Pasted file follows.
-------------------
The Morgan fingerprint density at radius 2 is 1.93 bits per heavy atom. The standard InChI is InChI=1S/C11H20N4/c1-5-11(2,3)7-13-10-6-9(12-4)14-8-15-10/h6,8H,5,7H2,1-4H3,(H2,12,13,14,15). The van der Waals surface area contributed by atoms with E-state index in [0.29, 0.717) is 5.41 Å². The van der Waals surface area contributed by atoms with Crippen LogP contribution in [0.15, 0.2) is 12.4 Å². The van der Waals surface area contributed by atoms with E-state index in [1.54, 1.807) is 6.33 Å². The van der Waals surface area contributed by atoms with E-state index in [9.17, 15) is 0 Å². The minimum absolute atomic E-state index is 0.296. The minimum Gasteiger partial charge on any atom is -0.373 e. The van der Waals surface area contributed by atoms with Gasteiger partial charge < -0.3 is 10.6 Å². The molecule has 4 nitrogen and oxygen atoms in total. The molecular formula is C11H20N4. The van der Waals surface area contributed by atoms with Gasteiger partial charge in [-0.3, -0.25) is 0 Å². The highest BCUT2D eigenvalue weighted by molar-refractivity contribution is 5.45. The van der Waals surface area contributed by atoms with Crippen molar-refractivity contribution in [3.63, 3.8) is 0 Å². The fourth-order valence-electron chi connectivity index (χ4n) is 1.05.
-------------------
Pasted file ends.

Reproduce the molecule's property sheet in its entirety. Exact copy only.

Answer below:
The Morgan fingerprint density at radius 2 is 1.93 bits per heavy atom. The standard InChI is InChI=1S/C11H20N4/c1-5-11(2,3)7-13-10-6-9(12-4)14-8-15-10/h6,8H,5,7H2,1-4H3,(H2,12,13,14,15). The van der Waals surface area contributed by atoms with E-state index in [0.29, 0.717) is 5.41 Å². The van der Waals surface area contributed by atoms with Crippen LogP contribution in [0.15, 0.2) is 12.4 Å². The van der Waals surface area contributed by atoms with E-state index in [1.54, 1.807) is 6.33 Å². The van der Waals surface area contributed by atoms with E-state index in [9.17, 15) is 0 Å². The minimum absolute atomic E-state index is 0.296. The minimum Gasteiger partial charge on any atom is -0.373 e. The van der Waals surface area contributed by atoms with Gasteiger partial charge < -0.3 is 10.6 Å². The molecule has 4 nitrogen and oxygen atoms in total. The molecular formula is C11H20N4. The van der Waals surface area contributed by atoms with Gasteiger partial charge in [-0.3, -0.25) is 0 Å². The highest BCUT2D eigenvalue weighted by molar-refractivity contribution is 5.45. The van der Waals surface area contributed by atoms with Crippen molar-refractivity contribution in [3.63, 3.8) is 0 Å². The fourth-order valence-electron chi connectivity index (χ4n) is 1.05.